Forbes: By Lindsey Gilpin
In 2013, Americans threw away 204 million pounds of turkey, according to the NRDC. That’s $277 million worth. Or put another way: the resources it took to grow those turkeys is the equivalent to the amount of water needed to supply New York City for 100 days. The US Department of Agriculture reports that 35 percent of turkey is not consumed during the holiday season
But food waste isn’t just a water problem or a waste problem. It is an environmental problem as well. In 2007, 1.4 billion hectares of land were used to produce food that was thrown away, according to the Food and Agricultural Organization of the United Nations. The carbon footprint of food waste was estimated at 3.3 Gigatonnes of carbon dioxide, which is more than twice the emissions of the USA road transportation in 2010. If food waste were ranked as a country, it would come behind the US and China as the top greenhouse gas emitter.
Annually, Americans throw away 40 percent of our food, so it’s not just about the holiday season. Food waste is such a massive, overwhelming problem, we need to keep the conversation going to raise awareness and effect change. There are many startups and organizations trying to tackle the problem, and policies are slowly staring to take place.
1. Eco-Safe Digester
The Eco-Safe Digester is a machine made by BioHitech America. It’s an aerobic, on-site digester for food waste disposal. The company claims it diverts more than 70 million pounds of food waste from landfills every year, and prevents more than 25 million metric tons of carbon per year. It can digest between 800 and 2400 pounds of food waste per day, and can basically digest anything but bones, shells, husks, and bread dough.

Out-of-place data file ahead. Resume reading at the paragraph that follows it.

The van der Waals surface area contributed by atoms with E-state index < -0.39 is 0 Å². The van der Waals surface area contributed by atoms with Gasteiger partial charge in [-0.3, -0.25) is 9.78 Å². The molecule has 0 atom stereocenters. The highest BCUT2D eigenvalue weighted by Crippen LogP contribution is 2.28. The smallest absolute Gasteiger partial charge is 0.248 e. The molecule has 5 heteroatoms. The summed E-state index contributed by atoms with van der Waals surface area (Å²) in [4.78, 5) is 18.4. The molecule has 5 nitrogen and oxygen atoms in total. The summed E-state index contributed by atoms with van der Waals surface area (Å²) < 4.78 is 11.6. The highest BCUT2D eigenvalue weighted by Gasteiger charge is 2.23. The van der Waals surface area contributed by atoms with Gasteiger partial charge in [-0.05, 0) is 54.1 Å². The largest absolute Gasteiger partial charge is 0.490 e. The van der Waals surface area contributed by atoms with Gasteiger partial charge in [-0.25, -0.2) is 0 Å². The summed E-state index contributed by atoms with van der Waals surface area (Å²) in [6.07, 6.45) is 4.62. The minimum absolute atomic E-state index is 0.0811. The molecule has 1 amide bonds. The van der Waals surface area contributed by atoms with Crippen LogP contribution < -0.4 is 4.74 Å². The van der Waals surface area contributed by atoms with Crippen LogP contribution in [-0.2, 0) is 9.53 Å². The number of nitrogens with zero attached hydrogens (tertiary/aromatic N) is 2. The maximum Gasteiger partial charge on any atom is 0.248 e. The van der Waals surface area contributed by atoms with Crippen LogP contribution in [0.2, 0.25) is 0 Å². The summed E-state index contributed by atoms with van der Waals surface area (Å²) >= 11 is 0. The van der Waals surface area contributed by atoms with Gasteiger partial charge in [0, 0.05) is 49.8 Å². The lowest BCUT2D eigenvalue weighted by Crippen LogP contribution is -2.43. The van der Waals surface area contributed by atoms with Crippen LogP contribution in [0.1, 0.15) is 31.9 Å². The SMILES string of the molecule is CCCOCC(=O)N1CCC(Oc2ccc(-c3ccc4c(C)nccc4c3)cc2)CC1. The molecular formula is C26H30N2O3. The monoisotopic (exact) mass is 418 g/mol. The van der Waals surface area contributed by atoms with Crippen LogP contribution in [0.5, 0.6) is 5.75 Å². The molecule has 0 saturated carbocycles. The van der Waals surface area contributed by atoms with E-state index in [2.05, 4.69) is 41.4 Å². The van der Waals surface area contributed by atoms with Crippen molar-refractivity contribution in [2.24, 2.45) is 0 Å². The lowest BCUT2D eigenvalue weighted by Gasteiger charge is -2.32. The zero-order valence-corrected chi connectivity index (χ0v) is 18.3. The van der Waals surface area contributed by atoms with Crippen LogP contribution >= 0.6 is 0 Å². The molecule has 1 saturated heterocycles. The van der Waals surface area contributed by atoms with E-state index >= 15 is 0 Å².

2. Food Cowboy
Food Cowboy is a startup that uses an app to reroute food waste to the hungry. The company is trying to solve the problem of the distribution chain between grocers and restaurant with excess food, and the charities that don’t know about it. It’s all mobile technology, and they also plan to have people drive out the food on their routes — sort of like the Uber for food waste.
3. FareShare FoodCloud
European grocer Tesco created an app called FareShare FoodCloud, which alerts charities about surplus food grocery stores are about to dump at the end of the day. So far in Ireland, 300 charities have used the app to find food. The plan is to roll out the app in other markets after the pilot with Tesco is proven to work.
LeanPath is an Oregon-based software company that harnesses data about restaurants so they can see how much food they use, waste, where it goes, where it’s from, and more. The food that is about to be dumped is weighed, and all the information about why it’s being tossed out is entered into the LeanPath system. The software translates that into a dollar amount to show restaurants how much money they’re wasting. Apparently, users have reduced their food waste up to 80 percent just by utilizing the service.
5. A food waste-powered plant
In the UK, Sainsbury’s supermarket built a direct power line to transport food waste a mile away to a power plant, where it is turned into energy and then sent back to power the store. Previously, the waste was sent back to the grid. All of the grocery chain’s stores in England, Scotland, and Wales produce enough waste to power about 3,000 homes a year. Sainsbury’s has two carbon neutral stores and is now working on using solar panels on its roofs to take it off the grid completely.